Friday, August 31, 2007

From Song #19

He turns their difference to naught
Then both into Himself, so sweetly
And with a flame so fine and fragrant
Which now I feel in me completely
Reduce my being, till no vagrant
Vestige of my own self stay.
And wholly I am burned away.

-San Juan de la Cruz-


Jeff Moss said...

My knowledge of poetry is sadly quite limited, but I think John of the Cross is my favorite poet.

In my opinion, his most beautiful work is "Cantar del alma que se huelga de conoscer a Dios por fe" (Song of the soul that rejoices in knowing God by faith). Here is a link to it in the original Spanish, and a pretty good English translation is here...although San Juan with his exquisite ear for Spanish lyricism also happens to be one of the most untranslatable poets I know.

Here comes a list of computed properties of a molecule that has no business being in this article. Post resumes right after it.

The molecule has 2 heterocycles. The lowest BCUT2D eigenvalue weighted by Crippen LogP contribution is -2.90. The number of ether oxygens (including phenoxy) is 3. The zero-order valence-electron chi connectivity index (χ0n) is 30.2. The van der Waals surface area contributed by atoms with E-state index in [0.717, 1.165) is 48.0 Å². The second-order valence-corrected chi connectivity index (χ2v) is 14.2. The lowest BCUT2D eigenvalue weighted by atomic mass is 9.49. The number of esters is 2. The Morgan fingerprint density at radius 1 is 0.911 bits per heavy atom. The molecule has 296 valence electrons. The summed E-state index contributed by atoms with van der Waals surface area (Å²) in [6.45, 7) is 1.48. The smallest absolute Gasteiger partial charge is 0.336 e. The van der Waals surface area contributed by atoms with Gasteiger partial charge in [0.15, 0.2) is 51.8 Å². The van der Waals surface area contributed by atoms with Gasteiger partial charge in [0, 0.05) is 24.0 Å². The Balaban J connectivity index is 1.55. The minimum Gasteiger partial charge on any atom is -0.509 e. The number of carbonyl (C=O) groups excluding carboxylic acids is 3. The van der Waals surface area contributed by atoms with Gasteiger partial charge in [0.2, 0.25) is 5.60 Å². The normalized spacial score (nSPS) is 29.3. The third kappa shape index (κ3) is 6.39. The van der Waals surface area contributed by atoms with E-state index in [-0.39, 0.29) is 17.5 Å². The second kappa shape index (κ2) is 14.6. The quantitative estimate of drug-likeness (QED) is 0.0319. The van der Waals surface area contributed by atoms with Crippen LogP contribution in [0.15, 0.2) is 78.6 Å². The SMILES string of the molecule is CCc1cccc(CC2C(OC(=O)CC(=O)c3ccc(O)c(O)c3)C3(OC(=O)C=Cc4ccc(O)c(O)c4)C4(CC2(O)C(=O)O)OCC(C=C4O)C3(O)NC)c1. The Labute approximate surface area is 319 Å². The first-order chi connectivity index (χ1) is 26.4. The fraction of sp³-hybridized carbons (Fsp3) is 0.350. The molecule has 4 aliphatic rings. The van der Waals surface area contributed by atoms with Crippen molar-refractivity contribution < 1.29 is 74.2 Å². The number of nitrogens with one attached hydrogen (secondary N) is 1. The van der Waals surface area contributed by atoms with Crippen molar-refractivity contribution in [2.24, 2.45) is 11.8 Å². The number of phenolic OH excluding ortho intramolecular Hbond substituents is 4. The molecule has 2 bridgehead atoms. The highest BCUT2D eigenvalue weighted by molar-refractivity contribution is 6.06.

Thomas Banks said...

I don't speak Spanish, but I do have an interlinear translation of his verse and my brother (who does speak a bit) took a look at it and said the rendition which I have here posted is some distance from literality.

That said, the man was a mystic and mysticism has a history of not translating well.

Still, I agree with you, the man appears to have had at the very least a masterful sense of musicality, which I tend to value above all other qualities in a poet; which is the reason I don't much care for John Donne, but that's another post by itself.